“WhatsApp is the root cause of all this fake news!”
“WhatsApp is the reason why we’re seeing all this happen!”
“People spend entire days just messaging on WhatsApp!”
I’m sure all of you have heard these from time to time. With the severe impact WhatsApp has on our lives, it is obvious that it would have to face some malign.
Let’s look at how all this started and how we can act to prevent fake news from spreading.
The fake news menace
Over the last couple of years, every so often, we see WhatsApp in the news for the wrong reasons. The most horrific of them were the lynchings that happened after fake news went viral on WhatsApp. Several people were critically injured in these lynchings.
Not just these major events, but even in our personal chats, we tend to respond to a message before verifying the contents of an image. It is very easy to see a message, build an opinion around it, and share it with fellow friends.
The creators of fake messages are smart. These people tweak messages so that they’re believable and make it very tempting for you to share them. Most of the messages have a real background to them. The creators slyly tweak some of the facts, giving events a ‘real’ appearance which you’ll very likely believe. Since the general audience doesn’t care to verify facts, such messages spread across the country.
The government has asked WhatsApp to step up and stop the fake news menace. But the problem is not as easy as merely telling WhatsApp to stop the spread of fake news.
WhatsApp is an end-to-end encrypted system. What this means is no one apart from the sender and receiver can see a message. While other social media platforms like Facebook, Instagram, etc. are not fully encrypted, WhatsApp has always highlighted how it respects users’ privacy by providing end-to-end encryption. This is clearly reflected in their terms of service.
If WhatsApp starts to read your messages to verify what is fake and what is not, that would be violating their terms of service. If WhatsApp doesn’t read your messages, determining fake messages is extremely hard.
As a result, the company’s choices are very limited. It cannot make a change one day and expect it to solve the fake news problem right away.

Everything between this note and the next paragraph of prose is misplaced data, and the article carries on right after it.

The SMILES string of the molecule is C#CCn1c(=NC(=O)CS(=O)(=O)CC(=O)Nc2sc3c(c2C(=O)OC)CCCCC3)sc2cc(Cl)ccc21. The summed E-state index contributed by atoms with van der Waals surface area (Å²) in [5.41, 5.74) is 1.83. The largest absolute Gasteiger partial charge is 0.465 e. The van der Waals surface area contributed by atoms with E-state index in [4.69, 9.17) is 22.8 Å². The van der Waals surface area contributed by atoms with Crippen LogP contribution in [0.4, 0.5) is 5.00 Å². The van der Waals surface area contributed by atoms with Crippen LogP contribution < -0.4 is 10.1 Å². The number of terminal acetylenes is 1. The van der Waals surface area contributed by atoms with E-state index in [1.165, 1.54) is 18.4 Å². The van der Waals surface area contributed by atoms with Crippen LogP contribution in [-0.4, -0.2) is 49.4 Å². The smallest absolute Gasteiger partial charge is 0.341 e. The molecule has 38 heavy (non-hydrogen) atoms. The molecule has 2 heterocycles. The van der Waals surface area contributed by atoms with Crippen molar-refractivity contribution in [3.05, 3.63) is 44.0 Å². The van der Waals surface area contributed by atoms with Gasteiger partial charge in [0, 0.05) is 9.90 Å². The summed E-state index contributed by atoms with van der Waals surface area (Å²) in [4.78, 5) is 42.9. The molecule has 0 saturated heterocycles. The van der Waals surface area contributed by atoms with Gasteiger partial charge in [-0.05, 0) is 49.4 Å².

But WhatsApp is taking measures to solve this problem.
What is WhatsApp doing?
Earlier this year, the company started limiting the ‘virality’ of a message on WhatsApp. They cut down the number of times you can forward a message to your contacts to 5. This means, even if you have a group of 256 people (which is the maximum number of people in a group), your message could reach at most 1280 people.
Now you might say that this doesn’t solve the problem. These 1280 people can still forward the messages to their contacts, thus increasing the likelihood of spreading a fake message.
But let’s compare that number with what was previously possible. In 2018, each person could forward a message to 256 contacts, and each group could have 256 people in it. This meant that one person’s messages could reach 65536 people.
Comparing the numbers, it becomes evident that limiting the virality would help reduce the spread of messages in general. This makes sense for the long-term health of WhatsApp too, since it is primarily a private messaging service. It is not meant to be used as a viral sharing platform, like Twitter and Facebook.
What can we do to curb fake news?
There is no one answer that will solve all the problems. We as users could do a few things to curb the spread of fake news. Some simple things that come to mind –
- Verify the information you get in a forwarded message before forwarding it. The easiest way to do this is by searching the same information on Google and viewing some of the first few links.
- There are new fact-checking websites coming up these days, which can be used to verify the information. For example, Boomlive runs fact checks around social media content.
- Do not share content if you don’t have to. Simply thinking if something is valuable to the recipient will help you think.
What do you think are good ways to curb fake news? Please subscribe to my email list to read similar stories.